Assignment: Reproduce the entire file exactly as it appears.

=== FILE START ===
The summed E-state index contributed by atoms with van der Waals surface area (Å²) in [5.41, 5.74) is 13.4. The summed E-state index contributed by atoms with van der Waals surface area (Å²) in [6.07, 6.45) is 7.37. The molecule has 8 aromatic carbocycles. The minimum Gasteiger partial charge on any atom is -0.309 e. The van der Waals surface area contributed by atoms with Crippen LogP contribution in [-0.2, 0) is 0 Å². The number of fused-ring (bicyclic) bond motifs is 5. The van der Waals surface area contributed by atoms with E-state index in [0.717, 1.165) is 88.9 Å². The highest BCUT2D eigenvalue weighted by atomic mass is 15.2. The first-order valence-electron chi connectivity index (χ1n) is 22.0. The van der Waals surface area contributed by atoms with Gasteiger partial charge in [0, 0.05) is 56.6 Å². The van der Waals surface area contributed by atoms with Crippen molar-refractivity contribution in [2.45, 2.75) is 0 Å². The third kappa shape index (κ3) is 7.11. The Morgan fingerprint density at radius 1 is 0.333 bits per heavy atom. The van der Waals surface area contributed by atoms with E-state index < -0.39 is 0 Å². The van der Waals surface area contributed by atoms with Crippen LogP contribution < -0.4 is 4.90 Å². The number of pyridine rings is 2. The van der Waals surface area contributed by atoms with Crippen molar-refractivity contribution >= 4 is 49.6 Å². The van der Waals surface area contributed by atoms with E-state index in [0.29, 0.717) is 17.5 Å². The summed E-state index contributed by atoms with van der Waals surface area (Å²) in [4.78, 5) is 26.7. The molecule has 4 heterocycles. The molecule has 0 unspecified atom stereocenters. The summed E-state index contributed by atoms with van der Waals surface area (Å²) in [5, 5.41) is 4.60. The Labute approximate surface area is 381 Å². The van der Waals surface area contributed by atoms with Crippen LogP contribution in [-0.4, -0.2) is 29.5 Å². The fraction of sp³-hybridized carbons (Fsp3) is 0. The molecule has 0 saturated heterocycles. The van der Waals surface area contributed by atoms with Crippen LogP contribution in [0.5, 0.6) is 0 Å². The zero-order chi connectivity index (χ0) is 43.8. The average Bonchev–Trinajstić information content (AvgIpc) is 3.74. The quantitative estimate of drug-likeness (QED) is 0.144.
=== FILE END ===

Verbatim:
The summed E-state index contributed by atoms with van der Waals surface area (Å²) in [5.41, 5.74) is 13.4. The summed E-state index contributed by atoms with van der Waals surface area (Å²) in [6.07, 6.45) is 7.37. The molecule has 8 aromatic carbocycles. The minimum Gasteiger partial charge on any atom is -0.309 e. The van der Waals surface area contributed by atoms with Crippen LogP contribution in [-0.2, 0) is 0 Å². The number of fused-ring (bicyclic) bond motifs is 5. The van der Waals surface area contributed by atoms with E-state index in [0.717, 1.165) is 88.9 Å². The highest BCUT2D eigenvalue weighted by atomic mass is 15.2. The first-order valence-electron chi connectivity index (χ1n) is 22.0. The van der Waals surface area contributed by atoms with Gasteiger partial charge in [0, 0.05) is 56.6 Å². The van der Waals surface area contributed by atoms with Crippen molar-refractivity contribution in [2.45, 2.75) is 0 Å². The third kappa shape index (κ3) is 7.11. The Morgan fingerprint density at radius 1 is 0.333 bits per heavy atom. The van der Waals surface area contributed by atoms with E-state index < -0.39 is 0 Å². The van der Waals surface area contributed by atoms with Crippen LogP contribution < -0.4 is 4.90 Å². The number of pyridine rings is 2. The van der Waals surface area contributed by atoms with Crippen molar-refractivity contribution >= 4 is 49.6 Å². The van der Waals surface area contributed by atoms with E-state index in [0.29, 0.717) is 17.5 Å². The summed E-state index contributed by atoms with van der Waals surface area (Å²) in [4.78, 5) is 26.7. The molecule has 4 heterocycles. The molecule has 0 unspecified atom stereocenters. The summed E-state index contributed by atoms with van der Waals surface area (Å²) in [5, 5.41) is 4.60. The Labute approximate surface area is 381 Å². The van der Waals surface area contributed by atoms with Crippen LogP contribution in [-0.4, -0.2) is 29.5 Å². The fraction of sp³-hybridized carbons (Fsp3) is 0. The molecule has 0 saturated heterocycles. The van der Waals surface area contributed by atoms with Crippen LogP contribution in [0.5, 0.6) is 0 Å². The zero-order chi connectivity index (χ0) is 43.8. The average Bonchev–Trinajstić information content (AvgIpc) is 3.74. The quantitative estimate of drug-likeness (QED) is 0.144.